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Sharpshooters, The


 Transcribed by Helen Rosenstein Wolf



The Governor’s Intention—Capt. Barber’s Cuyahoga Company—Other Companies—The Test of Admission—A Battalion organized—It joins Rosecrans—Two more Companies—At Chickamauga—Covering J. C. Davis’ Retreat—Ordered to protest the Road—Looking over the Ground—Taking Position—The Duel across the River—The Rebels retreat—Various Scouts—On a Gunboat—A Rebel Spy—A Dangerous Road—A Texan Ambush—The Sharpshooters driven out of Town—Shelling the Place—The Torch—A Texas Charge repulsed—Other Gunboat Service—Joining Sherman—Guarding the Ammunition—Back with Thomas—Captain Barber mustered out—The Battalion mustered out—Names of the Cuyahoga Sharpshooters.


In the autumn of 1862 Gov. Tod undertook to raise ten independent companies of sharpshooters, to serve on special duty, without field officers.  Capt. Gershom M. Barber raised a company which was largely composed of residents of Cuyahoga county, and which was denominated the Fifth Independent Company of Sharpshooters.  The Sixth and Seventh companies were also recruited in this county; the captains having free access to the large camp of drafted men at Camp Cleveland.  A portion of their men were actual residents of the county though generally credited to other counties in which the captains resided.  The Ninth and Tenth companies were also largely composed of Cuyahoga-county men, but, as previously stated these were mustered into the Sixteenth Infantry and served with that regiment.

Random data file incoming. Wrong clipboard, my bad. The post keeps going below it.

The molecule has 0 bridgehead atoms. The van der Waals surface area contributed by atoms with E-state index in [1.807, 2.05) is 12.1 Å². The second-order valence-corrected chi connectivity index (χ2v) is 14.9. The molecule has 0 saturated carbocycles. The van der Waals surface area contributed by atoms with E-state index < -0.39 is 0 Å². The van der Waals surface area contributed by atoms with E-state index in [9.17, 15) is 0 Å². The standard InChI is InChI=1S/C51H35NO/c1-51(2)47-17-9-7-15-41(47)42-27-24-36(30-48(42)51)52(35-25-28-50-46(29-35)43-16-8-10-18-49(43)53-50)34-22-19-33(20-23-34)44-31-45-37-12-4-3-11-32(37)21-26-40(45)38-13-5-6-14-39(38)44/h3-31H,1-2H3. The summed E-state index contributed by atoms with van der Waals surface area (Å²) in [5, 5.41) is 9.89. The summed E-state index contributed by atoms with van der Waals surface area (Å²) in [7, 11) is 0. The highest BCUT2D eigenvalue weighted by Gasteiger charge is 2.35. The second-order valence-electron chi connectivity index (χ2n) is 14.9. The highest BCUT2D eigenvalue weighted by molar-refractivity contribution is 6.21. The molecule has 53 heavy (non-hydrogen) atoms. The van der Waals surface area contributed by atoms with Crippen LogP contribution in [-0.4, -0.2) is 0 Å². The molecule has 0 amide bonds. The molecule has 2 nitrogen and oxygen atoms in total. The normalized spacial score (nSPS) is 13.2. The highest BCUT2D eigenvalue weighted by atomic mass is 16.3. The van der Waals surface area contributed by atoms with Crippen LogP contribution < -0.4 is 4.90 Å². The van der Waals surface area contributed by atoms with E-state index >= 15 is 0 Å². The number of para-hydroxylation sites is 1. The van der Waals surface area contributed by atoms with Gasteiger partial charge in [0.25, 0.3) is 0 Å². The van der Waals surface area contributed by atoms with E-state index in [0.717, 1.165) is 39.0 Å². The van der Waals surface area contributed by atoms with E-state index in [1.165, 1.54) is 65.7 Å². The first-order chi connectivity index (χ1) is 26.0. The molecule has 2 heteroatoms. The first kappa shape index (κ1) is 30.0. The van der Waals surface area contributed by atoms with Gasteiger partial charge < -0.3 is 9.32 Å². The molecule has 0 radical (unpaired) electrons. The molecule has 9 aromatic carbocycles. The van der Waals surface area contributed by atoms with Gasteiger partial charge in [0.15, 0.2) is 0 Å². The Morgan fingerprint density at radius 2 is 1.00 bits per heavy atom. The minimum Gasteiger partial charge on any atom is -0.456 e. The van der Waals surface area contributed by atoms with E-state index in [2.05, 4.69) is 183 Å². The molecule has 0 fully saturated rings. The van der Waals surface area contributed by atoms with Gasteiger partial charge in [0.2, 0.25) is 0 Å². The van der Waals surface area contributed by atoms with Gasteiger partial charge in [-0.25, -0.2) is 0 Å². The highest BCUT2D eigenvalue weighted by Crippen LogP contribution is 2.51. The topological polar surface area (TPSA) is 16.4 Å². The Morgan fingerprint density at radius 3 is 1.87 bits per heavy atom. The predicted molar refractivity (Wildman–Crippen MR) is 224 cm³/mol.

On the companies being completed, the Fifth, Sixth and Seventh were organized in a battalion, and Capt. Barber, as the senior officer, was placed in command.  The men were all picked with reference to their physical ability, and before being mustered each was required to make a “string” of not exceeding twenty-five inches in five shots, at one hundred yards off-hand or at two hundred yards at a rest.  Their uniform was the same as that of the infantry, except that the trimmings were green, and they were armed with Spencer’s seven-shooting rifles.